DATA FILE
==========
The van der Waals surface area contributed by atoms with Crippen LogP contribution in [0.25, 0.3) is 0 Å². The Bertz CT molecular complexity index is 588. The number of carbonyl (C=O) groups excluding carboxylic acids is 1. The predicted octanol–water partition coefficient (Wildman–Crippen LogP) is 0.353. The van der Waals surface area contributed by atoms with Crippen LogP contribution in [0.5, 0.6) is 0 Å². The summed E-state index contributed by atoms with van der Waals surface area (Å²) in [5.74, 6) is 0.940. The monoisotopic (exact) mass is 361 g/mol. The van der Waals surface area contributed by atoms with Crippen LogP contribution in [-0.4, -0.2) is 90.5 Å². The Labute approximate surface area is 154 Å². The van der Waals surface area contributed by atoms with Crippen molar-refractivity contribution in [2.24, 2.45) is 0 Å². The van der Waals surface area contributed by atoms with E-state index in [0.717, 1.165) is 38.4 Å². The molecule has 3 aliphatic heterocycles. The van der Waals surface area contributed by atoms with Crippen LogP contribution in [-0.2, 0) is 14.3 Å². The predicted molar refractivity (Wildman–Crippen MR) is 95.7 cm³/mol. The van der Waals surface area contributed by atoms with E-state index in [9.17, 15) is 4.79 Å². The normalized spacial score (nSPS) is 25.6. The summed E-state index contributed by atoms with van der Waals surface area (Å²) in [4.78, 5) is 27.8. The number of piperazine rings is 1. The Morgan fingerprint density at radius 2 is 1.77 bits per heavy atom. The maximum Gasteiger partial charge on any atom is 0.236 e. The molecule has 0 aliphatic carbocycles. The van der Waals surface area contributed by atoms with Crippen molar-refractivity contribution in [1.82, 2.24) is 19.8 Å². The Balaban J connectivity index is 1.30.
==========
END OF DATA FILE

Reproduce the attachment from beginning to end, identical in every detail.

The van der Waals surface area contributed by atoms with Crippen LogP contribution in [0.25, 0.3) is 0 Å². The Bertz CT molecular complexity index is 588. The number of carbonyl (C=O) groups excluding carboxylic acids is 1. The predicted octanol–water partition coefficient (Wildman–Crippen LogP) is 0.353. The van der Waals surface area contributed by atoms with Crippen LogP contribution in [0.5, 0.6) is 0 Å². The summed E-state index contributed by atoms with van der Waals surface area (Å²) in [5.74, 6) is 0.940. The monoisotopic (exact) mass is 361 g/mol. The van der Waals surface area contributed by atoms with Crippen LogP contribution in [-0.4, -0.2) is 90.5 Å². The Labute approximate surface area is 154 Å². The van der Waals surface area contributed by atoms with Crippen molar-refractivity contribution in [2.24, 2.45) is 0 Å². The van der Waals surface area contributed by atoms with E-state index in [0.717, 1.165) is 38.4 Å². The molecule has 3 aliphatic heterocycles. The van der Waals surface area contributed by atoms with Crippen LogP contribution in [-0.2, 0) is 14.3 Å². The predicted molar refractivity (Wildman–Crippen MR) is 95.7 cm³/mol. The van der Waals surface area contributed by atoms with E-state index in [9.17, 15) is 4.79 Å². The normalized spacial score (nSPS) is 25.6. The summed E-state index contributed by atoms with van der Waals surface area (Å²) in [4.78, 5) is 27.8. The number of piperazine rings is 1. The Morgan fingerprint density at radius 2 is 1.77 bits per heavy atom. The maximum Gasteiger partial charge on any atom is 0.236 e. The molecule has 0 aliphatic carbocycles. The van der Waals surface area contributed by atoms with Crippen molar-refractivity contribution in [1.82, 2.24) is 19.8 Å². The Balaban J connectivity index is 1.30.